3. Extended Time Accommodation

In the review of Sireci, Li, & Scarpati (2003) , extended time is referred to as the most common accommodation in various academic domains, such as reading comprehension and maths, leading both typical students and students with learning disabilities to better results, the latter presenting greater improvement than the former. Τhe aforementioned statement has been confirmed by a number of studies.

In Huesman & Frisbie’s (2000) study, typical students and students with learning disabilities from two districts completed the Iowa Test of Basic Skills Reading Comprehension Test under its standard and “extended time” version, except for 68 learning disabilities students (LD) who completed the test only under extended time version due to data collection inconsistencies. More specifically, as far as the LD group is concerned, there were two groups based on the administration they received. The first group completed the test under both conditions while the second only under the extended time administration. Furthermore, participants without learning disabilities (NLD) formed two groups based on their distinct district, completing the test under both conditions, but received different instructions, so it was not possible to combine their results. During the extended time administration, the students who needed more time than the provided were given 20 minutes extra to complete their test, but they were asked to mark the point in the test where they asked for additional time.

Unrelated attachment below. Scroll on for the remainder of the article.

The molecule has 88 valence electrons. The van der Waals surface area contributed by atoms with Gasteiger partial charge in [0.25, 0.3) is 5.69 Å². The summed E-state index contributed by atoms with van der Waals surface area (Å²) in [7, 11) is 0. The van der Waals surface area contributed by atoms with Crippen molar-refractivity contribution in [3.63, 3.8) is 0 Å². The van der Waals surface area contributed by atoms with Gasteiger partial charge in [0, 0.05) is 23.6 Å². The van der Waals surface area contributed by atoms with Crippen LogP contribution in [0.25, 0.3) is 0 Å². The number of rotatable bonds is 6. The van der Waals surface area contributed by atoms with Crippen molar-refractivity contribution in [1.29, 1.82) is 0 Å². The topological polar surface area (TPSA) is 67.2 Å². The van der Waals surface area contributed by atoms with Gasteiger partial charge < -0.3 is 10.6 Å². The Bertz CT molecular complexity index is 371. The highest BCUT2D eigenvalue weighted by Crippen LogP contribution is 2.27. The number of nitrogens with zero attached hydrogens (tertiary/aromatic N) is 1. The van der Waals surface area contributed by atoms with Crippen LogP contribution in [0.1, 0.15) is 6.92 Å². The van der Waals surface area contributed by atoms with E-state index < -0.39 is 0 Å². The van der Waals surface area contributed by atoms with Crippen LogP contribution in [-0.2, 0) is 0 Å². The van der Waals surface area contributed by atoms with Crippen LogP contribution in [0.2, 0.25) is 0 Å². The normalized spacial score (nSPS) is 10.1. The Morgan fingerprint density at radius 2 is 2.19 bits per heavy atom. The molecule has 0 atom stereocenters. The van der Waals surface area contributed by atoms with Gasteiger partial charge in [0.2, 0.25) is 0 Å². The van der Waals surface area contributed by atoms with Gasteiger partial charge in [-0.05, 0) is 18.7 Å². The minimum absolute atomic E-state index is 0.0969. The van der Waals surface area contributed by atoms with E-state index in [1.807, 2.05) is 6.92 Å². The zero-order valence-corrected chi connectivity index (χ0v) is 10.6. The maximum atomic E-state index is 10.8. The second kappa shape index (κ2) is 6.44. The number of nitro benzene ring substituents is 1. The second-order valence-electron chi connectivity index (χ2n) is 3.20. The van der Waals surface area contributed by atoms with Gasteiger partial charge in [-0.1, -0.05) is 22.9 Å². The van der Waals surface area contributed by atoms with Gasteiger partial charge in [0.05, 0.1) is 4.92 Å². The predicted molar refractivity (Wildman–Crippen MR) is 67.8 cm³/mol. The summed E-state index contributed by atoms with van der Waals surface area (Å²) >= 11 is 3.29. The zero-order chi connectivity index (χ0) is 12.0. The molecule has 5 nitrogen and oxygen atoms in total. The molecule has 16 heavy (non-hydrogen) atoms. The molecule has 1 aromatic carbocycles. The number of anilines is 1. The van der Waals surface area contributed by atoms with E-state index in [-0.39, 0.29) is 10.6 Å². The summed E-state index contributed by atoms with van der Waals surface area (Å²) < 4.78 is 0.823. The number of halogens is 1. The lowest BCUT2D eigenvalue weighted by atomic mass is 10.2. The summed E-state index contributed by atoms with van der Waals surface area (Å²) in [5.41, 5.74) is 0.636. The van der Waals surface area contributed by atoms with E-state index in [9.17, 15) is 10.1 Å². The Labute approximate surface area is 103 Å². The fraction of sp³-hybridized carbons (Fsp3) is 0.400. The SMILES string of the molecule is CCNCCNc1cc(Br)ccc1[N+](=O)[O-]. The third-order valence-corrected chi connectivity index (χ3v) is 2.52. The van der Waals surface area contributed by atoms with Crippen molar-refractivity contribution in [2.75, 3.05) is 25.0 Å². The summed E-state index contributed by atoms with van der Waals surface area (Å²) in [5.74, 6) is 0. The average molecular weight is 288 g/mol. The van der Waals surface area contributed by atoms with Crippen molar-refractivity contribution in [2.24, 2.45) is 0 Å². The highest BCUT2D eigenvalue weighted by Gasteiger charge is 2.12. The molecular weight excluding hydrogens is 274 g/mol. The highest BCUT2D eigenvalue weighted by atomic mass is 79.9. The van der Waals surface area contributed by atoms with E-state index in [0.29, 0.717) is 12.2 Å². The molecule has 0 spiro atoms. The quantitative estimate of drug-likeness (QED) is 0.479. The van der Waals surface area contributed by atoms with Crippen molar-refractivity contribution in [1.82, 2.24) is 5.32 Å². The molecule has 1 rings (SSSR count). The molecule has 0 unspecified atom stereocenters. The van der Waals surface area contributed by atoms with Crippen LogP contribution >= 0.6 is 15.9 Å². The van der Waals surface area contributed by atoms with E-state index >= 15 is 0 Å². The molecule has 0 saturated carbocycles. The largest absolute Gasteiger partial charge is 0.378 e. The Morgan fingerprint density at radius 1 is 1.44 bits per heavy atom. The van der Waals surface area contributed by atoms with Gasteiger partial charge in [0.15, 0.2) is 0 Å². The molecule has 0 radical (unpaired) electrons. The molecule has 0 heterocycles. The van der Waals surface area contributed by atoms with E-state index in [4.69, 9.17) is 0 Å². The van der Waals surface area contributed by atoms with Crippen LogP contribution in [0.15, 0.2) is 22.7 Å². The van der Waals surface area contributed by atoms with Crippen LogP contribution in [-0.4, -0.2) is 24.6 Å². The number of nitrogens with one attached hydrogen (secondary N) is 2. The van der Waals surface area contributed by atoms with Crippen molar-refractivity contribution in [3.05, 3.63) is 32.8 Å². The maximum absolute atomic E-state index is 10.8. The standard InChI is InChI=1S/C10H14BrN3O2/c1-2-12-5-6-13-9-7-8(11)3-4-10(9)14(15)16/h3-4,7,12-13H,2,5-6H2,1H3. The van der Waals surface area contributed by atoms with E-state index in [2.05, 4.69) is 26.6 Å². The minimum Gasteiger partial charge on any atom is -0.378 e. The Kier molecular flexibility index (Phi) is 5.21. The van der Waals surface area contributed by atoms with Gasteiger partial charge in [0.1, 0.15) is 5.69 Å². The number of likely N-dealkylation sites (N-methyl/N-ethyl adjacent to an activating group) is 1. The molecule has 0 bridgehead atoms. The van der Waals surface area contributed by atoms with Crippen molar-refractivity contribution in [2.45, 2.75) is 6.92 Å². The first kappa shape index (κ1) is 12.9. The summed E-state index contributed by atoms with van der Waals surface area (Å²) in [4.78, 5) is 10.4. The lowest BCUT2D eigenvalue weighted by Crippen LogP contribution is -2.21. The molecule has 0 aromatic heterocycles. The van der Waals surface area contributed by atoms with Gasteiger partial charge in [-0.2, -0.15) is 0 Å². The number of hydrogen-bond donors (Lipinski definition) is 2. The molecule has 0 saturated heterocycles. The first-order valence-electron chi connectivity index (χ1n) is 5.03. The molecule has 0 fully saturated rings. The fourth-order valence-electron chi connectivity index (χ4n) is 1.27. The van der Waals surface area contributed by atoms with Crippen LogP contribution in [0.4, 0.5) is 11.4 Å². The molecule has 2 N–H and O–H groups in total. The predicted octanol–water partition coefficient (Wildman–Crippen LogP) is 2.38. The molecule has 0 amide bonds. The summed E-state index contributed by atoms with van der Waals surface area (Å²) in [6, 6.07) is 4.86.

The results showed that the learning disabilities group presented a variety in the time needed to complete the test (Huesman & Frisbie, 2000) . More specifically, some of the students did not need additional time, others asked for the extra 20-minute accommodation and some performed above the average without any accommodation. In addition, the groups of non-learning disabilities received different directions, with the group who was told to work at their own pace presenting better results compared to the one who was urged to work at a normal pace, under extended conditions. All in all, under the extended time accommodation all groups, except for the NLD group that was instructed to work at a normal pace, presented better results, with the LD students who faced severe reading difficulties showing greater improvement than the other LD and NLD peers (Huesman & Frisbie, 2000) . The researchers concluded that a general accommodation of fixed additional time may not be as effective as the demand of additional time by the ones who need it. In any case, more individualized accommodations based on the learning profile of the students may provide more representative results regarding their performance.